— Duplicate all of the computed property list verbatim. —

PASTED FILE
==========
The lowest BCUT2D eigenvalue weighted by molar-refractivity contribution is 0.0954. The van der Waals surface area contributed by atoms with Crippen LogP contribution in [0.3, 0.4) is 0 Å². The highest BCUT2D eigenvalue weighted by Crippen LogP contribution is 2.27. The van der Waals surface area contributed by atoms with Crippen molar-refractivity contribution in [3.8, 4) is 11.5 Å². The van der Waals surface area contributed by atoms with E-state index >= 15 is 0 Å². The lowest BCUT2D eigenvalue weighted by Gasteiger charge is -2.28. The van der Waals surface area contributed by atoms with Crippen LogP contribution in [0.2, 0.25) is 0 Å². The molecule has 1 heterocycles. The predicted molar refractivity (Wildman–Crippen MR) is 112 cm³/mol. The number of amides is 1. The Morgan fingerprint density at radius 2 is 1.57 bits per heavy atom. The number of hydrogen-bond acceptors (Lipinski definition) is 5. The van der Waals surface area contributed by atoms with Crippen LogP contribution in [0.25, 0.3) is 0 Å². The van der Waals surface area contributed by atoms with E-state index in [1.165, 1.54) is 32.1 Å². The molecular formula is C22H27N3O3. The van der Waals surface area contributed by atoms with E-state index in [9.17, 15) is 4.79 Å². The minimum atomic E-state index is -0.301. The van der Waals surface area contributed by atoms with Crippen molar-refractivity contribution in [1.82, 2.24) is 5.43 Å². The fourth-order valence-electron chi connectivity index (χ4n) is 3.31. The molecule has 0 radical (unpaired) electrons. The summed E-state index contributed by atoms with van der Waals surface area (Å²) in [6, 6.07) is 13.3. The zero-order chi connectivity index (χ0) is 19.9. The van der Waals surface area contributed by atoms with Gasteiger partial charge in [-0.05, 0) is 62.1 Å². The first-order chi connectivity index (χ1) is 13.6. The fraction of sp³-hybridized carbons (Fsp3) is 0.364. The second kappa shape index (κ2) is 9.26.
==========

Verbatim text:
The lowest BCUT2D eigenvalue weighted by molar-refractivity contribution is 0.0954. The van der Waals surface area contributed by atoms with Crippen LogP contribution in [0.3, 0.4) is 0 Å². The highest BCUT2D eigenvalue weighted by Crippen LogP contribution is 2.27. The van der Waals surface area contributed by atoms with Crippen molar-refractivity contribution in [3.8, 4) is 11.5 Å². The van der Waals surface area contributed by atoms with E-state index >= 15 is 0 Å². The lowest BCUT2D eigenvalue weighted by Gasteiger charge is -2.28. The van der Waals surface area contributed by atoms with Crippen LogP contribution in [0.2, 0.25) is 0 Å². The molecule has 1 heterocycles. The predicted molar refractivity (Wildman–Crippen MR) is 112 cm³/mol. The number of amides is 1. The Morgan fingerprint density at radius 2 is 1.57 bits per heavy atom. The number of hydrogen-bond acceptors (Lipinski definition) is 5. The van der Waals surface area contributed by atoms with Crippen LogP contribution in [0.25, 0.3) is 0 Å². The van der Waals surface area contributed by atoms with E-state index in [1.165, 1.54) is 32.1 Å². The molecular formula is C22H27N3O3. The van der Waals surface area contributed by atoms with E-state index in [9.17, 15) is 4.79 Å². The minimum atomic E-state index is -0.301. The van der Waals surface area contributed by atoms with Crippen molar-refractivity contribution in [1.82, 2.24) is 5.43 Å². The fourth-order valence-electron chi connectivity index (χ4n) is 3.31. The molecule has 0 radical (unpaired) electrons. The summed E-state index contributed by atoms with van der Waals surface area (Å²) in [6, 6.07) is 13.3. The zero-order chi connectivity index (χ0) is 19.9. The van der Waals surface area contributed by atoms with Gasteiger partial charge in [-0.05, 0) is 62.1 Å². The first-order chi connectivity index (χ1) is 13.6. The fraction of sp³-hybridized carbons (Fsp3) is 0.364. The second kappa shape index (κ2) is 9.26.